Not just mountain lions: California cities gird to block state housing efforts

More than 30 cities are creating ordinances to water down SB9

Mayor Bill Brand (LinkedIn, iStock)
Mayor Bill Brand (LinkedIn, iStock)

Turns out mountain lions are the least of it.

Citing everything from shadows to shrubberies, more than 30 California cities are mobilizing to water down a state-mandated attempt to create more housing, the San Francisco Chronicle reported. Such moves sparked nationwide headlines after the wealthy Silicon Valley suburb of Woodside tried – and failed – to stave off Senate Bill 9 by claiming to be a habitat for the big cats.

Housing advocacy group YIMBY Law counted at least three dozen communities that have passed or are considering passing ordinances that would limit SB9, the newspaper reported.

“Some cities just take it too far,” said Rafa Sonnenfeld, director of legal advocacy at YIMBY Law. “Putting too many standards in is death by 1,000 cuts and really makes it harder for this to be a law that can be used to create more affordable housing.”

SB9 is intended to increase density in single-family zoned areas across California, a response to the state’s exhausted housing stock. UC Berkeley’s Terner Center estimated SB9 would add 700,000 housing units to the current feasible development potential of 1.8 million, a 40 percent increase. California now adds about 100,000 units per year.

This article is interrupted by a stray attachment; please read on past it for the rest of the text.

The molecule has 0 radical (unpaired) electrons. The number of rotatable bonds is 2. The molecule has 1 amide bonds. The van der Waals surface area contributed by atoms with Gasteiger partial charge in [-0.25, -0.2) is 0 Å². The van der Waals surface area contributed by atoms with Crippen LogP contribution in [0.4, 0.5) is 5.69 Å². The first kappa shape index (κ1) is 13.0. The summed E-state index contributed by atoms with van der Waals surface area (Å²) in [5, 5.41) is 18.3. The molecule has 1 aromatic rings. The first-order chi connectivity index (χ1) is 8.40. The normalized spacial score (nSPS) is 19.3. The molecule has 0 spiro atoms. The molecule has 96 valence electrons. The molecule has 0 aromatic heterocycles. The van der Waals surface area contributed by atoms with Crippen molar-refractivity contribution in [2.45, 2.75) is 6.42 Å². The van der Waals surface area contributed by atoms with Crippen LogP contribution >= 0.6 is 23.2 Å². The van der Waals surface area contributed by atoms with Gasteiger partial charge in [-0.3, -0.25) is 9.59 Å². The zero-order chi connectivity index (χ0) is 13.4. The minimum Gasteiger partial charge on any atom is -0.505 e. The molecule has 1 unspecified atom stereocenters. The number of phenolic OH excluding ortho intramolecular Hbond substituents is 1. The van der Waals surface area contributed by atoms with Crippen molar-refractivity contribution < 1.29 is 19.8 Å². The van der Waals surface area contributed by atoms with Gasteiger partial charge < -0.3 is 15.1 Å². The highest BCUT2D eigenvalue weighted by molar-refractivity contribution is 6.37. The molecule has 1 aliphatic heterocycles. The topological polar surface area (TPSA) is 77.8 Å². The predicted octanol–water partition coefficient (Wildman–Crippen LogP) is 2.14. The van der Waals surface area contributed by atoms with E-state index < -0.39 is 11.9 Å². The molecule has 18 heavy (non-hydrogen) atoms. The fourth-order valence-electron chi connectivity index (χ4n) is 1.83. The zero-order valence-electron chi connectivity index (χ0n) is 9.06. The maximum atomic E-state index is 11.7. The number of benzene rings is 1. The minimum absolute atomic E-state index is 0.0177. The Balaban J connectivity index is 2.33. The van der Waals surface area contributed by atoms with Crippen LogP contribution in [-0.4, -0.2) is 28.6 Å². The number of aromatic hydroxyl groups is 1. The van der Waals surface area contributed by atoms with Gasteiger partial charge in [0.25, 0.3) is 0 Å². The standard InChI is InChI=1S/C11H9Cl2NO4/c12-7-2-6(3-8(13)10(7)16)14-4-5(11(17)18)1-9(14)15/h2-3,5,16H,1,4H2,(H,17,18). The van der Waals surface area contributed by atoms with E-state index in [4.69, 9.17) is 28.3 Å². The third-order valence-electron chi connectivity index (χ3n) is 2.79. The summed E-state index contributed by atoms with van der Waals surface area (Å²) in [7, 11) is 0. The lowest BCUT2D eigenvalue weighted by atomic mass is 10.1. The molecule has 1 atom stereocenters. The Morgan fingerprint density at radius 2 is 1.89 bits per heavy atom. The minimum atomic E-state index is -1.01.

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Municipalities aren’t just working on their own — a proposed ballot initiative is making the rounds to restore land-use control to cities. Among those leading the initiative is Redondo Beach Mayor Bill Brand, who opposed the legislation. Brand says it will allow hedge funds to buy single-family homes and turn them into multi-unit investment properties.

“This is much bigger than Woodside or any other specific city’s approach to comply with SB9,” he said. “This is nothing but the biggest upzoning story in the history of the state, and here comes Wall Street.”

Among the efforts: Silicon Valley’s Cupertino passed an ordinance that would prevent owners from building new units if they cast shadow over more than 10 percent of a neighbor’s solar panel array – and require them to hire a licensed engineer to measure its size.

Los Altos Hills, in Santa Clara County, is limiting new units to 800 square feet, the minimum allowed under SB9, while requiring new units to also have sprinklers and a hedge of evergreen shrubs along the unit closest to the property line.

[SF Chronicle] — Gabriel Poblete

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Berkeley mayor Jesse Arreguin (Sylvia Fredriksson/Flickr, iStock)
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